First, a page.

We've all heard about shrunken heads - a ritual practice in which people from Melanesia and the Amazon basin preserved the heads of their enemies by removing the skull, then boiling down the skin and flesh (I love the collection at London's Horniman Museum). It's thought these objects had religious significance - that shrinking the head of anyone you killed in battle stopped their soul from coming back to seek revenge.
The trophy heads of Peru's Nasca people, however, are rather more mysterious. The Nascas lived in an area called the Nazca Drainage in southern Peru, one of the driest places on Earth, in the first to eighth centuries AD. They had sophisticated ceramics, textiles and a complex system of underground aqueducts, but they're best known for carving out the Nazca lines - giant geometrical shapes and animal figures - on the desert floor. It's still not clear what these were for - perhaps for the Gods to look at, perhaps to mark out astronomical alignments relevant to the agricultural calendar, perhaps to mark the routes of cermonial processions. We can probably rule out Erich von Daniken's theory that they were landing strips for alien spaceships...
The Nascas also did an impressive line in preserved heads. This time the skull was the main feature, with a hole drilled in the front so that it could be hung or carried on a cord. Scholars have been arguing for a while over what they were for. These may have had something to do with religious beliefs surrounding agriculture and fertility (which must have been of prime concern in such a dry location) because on some pottery vessels the heads are shown with plants growing out of the top. Other experts have emphasised their role in violence and warfare. One key question was whether the skulls came from enemy warriors from other populations, or from the Nascas' own dead.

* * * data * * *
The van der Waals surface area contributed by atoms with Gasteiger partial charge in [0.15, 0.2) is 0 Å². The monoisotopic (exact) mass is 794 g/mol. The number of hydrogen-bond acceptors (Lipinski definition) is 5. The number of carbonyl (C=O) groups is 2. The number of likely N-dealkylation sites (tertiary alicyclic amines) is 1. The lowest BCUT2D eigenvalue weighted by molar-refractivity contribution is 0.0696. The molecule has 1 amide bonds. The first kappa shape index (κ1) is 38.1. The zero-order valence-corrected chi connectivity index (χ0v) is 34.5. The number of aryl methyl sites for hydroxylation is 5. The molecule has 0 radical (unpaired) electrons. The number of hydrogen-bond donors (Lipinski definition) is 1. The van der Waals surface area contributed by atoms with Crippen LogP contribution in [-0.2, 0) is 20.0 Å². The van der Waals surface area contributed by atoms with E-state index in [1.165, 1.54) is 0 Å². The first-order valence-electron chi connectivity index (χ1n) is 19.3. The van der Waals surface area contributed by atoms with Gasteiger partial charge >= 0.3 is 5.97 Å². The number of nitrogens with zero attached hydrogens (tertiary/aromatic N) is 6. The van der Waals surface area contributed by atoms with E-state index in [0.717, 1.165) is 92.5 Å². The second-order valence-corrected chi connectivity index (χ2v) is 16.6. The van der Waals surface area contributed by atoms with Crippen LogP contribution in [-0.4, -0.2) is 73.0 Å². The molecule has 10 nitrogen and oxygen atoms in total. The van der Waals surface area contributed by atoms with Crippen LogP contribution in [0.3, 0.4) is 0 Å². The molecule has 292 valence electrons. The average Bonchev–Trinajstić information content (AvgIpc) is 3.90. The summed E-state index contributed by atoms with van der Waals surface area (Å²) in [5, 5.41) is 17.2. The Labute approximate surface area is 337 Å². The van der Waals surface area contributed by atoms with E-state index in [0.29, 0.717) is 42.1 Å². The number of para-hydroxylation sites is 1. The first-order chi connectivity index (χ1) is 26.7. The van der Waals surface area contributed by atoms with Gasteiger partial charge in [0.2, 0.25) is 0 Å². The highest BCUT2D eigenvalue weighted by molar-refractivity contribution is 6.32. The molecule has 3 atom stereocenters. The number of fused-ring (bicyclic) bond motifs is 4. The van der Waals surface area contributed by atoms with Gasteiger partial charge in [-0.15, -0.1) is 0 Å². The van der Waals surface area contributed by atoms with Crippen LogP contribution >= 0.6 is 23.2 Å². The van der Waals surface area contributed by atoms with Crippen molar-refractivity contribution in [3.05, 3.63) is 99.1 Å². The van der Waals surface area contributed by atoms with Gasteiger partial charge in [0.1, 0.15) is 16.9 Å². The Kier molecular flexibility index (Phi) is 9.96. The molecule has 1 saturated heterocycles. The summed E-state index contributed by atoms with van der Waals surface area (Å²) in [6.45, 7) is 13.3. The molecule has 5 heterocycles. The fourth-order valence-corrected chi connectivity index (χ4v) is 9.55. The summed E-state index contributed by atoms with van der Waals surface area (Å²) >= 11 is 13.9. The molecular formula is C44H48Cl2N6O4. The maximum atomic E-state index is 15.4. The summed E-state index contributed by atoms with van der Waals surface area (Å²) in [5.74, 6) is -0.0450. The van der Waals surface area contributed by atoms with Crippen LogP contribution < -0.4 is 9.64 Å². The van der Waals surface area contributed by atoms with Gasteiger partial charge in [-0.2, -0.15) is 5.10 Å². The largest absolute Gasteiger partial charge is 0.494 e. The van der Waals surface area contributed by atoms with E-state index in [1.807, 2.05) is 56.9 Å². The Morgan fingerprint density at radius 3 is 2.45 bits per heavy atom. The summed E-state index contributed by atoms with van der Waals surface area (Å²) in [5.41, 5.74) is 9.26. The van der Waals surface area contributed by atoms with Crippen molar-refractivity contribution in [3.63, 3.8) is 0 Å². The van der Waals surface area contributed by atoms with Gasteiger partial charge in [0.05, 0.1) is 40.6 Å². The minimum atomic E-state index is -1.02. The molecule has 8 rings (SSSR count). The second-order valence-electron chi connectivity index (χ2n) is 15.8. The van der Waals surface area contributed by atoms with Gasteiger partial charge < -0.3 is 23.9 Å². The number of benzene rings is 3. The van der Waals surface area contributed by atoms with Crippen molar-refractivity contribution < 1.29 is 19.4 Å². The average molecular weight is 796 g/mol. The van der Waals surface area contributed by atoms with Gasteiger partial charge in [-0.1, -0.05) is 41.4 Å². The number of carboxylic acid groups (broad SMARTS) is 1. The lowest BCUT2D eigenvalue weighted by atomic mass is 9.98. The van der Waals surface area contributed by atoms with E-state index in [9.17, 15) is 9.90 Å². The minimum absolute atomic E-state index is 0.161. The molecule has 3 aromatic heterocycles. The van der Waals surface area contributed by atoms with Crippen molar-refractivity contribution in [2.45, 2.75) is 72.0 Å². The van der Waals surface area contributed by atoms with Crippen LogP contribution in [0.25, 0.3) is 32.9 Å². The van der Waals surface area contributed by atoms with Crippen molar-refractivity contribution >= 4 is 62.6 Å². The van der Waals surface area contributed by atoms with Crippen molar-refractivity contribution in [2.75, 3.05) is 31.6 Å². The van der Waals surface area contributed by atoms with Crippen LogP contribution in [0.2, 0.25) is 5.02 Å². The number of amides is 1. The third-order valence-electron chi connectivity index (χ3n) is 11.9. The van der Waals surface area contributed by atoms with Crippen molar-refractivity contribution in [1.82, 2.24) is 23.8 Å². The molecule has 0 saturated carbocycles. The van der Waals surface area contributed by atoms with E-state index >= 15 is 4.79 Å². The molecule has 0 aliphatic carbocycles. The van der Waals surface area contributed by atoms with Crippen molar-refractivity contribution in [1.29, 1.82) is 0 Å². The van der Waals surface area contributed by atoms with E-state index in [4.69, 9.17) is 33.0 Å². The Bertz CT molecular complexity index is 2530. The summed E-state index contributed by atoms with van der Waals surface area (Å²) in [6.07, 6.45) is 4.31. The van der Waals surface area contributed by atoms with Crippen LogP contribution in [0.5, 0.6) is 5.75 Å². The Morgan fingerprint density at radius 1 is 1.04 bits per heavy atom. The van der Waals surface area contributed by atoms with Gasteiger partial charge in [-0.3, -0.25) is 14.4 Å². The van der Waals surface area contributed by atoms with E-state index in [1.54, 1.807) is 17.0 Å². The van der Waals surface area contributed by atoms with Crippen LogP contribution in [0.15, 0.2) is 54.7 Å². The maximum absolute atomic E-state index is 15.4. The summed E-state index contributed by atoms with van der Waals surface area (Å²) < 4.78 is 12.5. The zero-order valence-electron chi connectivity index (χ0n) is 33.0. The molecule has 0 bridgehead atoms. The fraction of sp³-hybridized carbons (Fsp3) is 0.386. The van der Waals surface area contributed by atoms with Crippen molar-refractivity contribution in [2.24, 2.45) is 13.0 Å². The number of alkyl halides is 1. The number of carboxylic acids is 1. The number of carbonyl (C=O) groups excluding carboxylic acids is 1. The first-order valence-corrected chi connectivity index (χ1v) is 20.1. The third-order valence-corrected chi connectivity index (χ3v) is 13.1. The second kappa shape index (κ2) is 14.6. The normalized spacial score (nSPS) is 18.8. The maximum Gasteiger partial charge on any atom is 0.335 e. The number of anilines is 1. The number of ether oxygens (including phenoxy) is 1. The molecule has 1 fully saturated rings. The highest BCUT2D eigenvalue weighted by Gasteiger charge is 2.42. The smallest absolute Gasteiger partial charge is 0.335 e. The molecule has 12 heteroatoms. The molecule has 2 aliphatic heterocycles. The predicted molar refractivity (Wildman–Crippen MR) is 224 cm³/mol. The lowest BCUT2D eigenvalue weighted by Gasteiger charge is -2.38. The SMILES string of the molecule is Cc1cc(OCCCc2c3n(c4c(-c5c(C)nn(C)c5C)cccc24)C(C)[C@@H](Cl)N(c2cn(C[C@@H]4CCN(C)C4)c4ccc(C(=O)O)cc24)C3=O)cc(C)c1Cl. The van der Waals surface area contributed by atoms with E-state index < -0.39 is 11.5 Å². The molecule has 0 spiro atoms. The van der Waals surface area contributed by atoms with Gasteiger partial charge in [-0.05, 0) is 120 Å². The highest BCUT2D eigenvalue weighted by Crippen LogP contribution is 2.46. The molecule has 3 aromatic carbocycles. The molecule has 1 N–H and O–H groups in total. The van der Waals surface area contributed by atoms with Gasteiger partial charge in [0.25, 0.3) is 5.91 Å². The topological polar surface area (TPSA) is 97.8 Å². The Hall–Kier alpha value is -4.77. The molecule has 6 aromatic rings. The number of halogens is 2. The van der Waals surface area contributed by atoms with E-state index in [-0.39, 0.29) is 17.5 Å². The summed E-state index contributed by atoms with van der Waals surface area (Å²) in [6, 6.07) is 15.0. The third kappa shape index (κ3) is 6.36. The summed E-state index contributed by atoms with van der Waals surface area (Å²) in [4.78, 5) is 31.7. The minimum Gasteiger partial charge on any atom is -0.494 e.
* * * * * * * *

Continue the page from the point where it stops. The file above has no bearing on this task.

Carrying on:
Now a team of archaeologists including Kelly Knudson of Arizona State University has measured the levels of different strontium, oxygen and carbon isotopes in the tooth enamel of Nasca trophy heads from throughout the area, and compared them to those from ordinary burials. These isotopes provide information about the diet and geographical origins of the person concerned. I wrote about a similar technique last year, used to show that most of the crew of the doomed Mary Rose came not from England but from southern Europe, suggesting that language problems might have contributed to the ship's demise.
In the trophy heads study, Knudson and her colleagues showed that isotope levels in the trophies are very similar to those from the local population, indicating that the heads came from venerated ancestors, not scorned enemies. (This got mentioned by a few blogs in January, but the paper is in the current issue of Journal of Anthropological Archaeology, so I figured that was another excuse to write about it now.)
This result doesn't mean the heads were taken peacefully, however. Some scholars believe that the Nascas engaged in ritual warfare, undertaken purely to take heads to make into trophies. The very idea sends a chill down my spine, though in such a different culture perhaps being immortalised in this way would have been seen as an honour.
It does always amaze me how differently (and how easily) past societies seem to have viewed death. When the Greek philosopher Posidonius visited the Celtic lands of Gaul in the first century BC, he came back with tales of a violent people who would hang the severed heads of their enemies in doorways. Rowdy feasts would regularly end up in fights to the death, and sometimes, after a few glasses of wine, a man would lie face up on his shield to have his throat cut for the general amusement of the party.